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Built by the TC Legend Homes/Powerhouse Designs team. We design and build. With a standard palette of materials & details that have been chosen, tested & refined over many houses, there is no confusion for the crew. The draftsman, engineer, and crew are consistent through all our projects, so everyone has done this system before.

Key Features:

  • Positive Energy – produces enough electricity to also power an electric car.

  • Energy Star, EPA Indoor airPLUS, and 5-Star Built Green Certified.

  • Honorable Mention in the Affordable Category of the 2018 US Department of Energy Housing Innovation Awards.

  • The home is oriented for both passive & active solar performance by facing south, as a rectangle with the long side (26’) running from east to west. The home is outfitted with an 8.1kw photovoltaic system.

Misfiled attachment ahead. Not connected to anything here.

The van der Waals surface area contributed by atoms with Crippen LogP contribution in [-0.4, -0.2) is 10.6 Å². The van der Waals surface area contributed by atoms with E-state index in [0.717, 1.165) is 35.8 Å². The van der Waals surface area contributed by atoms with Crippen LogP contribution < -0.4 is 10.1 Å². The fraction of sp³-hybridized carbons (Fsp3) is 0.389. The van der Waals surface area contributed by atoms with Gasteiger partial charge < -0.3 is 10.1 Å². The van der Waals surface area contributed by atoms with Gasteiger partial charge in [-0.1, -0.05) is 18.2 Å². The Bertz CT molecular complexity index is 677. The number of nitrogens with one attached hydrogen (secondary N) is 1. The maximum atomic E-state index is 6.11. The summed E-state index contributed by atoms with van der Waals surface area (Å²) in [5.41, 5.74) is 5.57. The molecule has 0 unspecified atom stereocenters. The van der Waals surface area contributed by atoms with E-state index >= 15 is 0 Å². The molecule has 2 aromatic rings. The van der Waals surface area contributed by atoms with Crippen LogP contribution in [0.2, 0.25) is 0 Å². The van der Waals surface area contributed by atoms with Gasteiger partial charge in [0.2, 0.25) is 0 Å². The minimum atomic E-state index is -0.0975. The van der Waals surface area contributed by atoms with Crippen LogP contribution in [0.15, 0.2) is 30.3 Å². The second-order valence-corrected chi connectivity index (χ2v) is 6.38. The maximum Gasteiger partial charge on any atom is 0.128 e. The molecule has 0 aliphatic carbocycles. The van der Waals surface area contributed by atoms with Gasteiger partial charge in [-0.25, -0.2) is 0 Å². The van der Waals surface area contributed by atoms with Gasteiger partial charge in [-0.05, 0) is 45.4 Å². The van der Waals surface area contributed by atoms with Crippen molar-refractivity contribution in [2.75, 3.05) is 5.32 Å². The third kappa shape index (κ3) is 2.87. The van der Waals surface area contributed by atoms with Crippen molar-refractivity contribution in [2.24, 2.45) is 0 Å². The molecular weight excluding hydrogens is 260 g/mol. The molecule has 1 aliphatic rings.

• Energy envelope includes structural insulated panels (SIPs). The 6.5" Neopor R29 SIPs panel walls are locally made in Washington. Designed & engineered to reduce cold bridging by minimizing structural lumber & maximizing use of foam splines to connect panels. Shell is air sealed with triple beads of mastic at all joints and panels additionally taped at all joints. RIM joist insulated with R30 spray-foam at floor systems. Perfect rectangle box adds simplicity to construction & reduces corners & thus cost & air leakage.

  • 4" Extruded Polystyrene (EPS), a low VOC foam (R20), is used under-slab. The concrete slab-on-grade is exposed and is effectively a free finished-floor and a functioning thermal mass.

  • The heat recovery ventilator (HRV) is a Zehnder Comfo-air 200 which can scavenge 95% of the heat from the outgoing dirty air. Running through a class 4 filter (merv7/8) at between 29 and 118 cubic feet/ minute (cfm), the unit ventilates the whole house, extracting moist air from bathrooms/utility spaces, bringing fresh air into living spaces.

  • Energy Star appliances including a Geospring 50-gallon heat pump-powered hot water heater.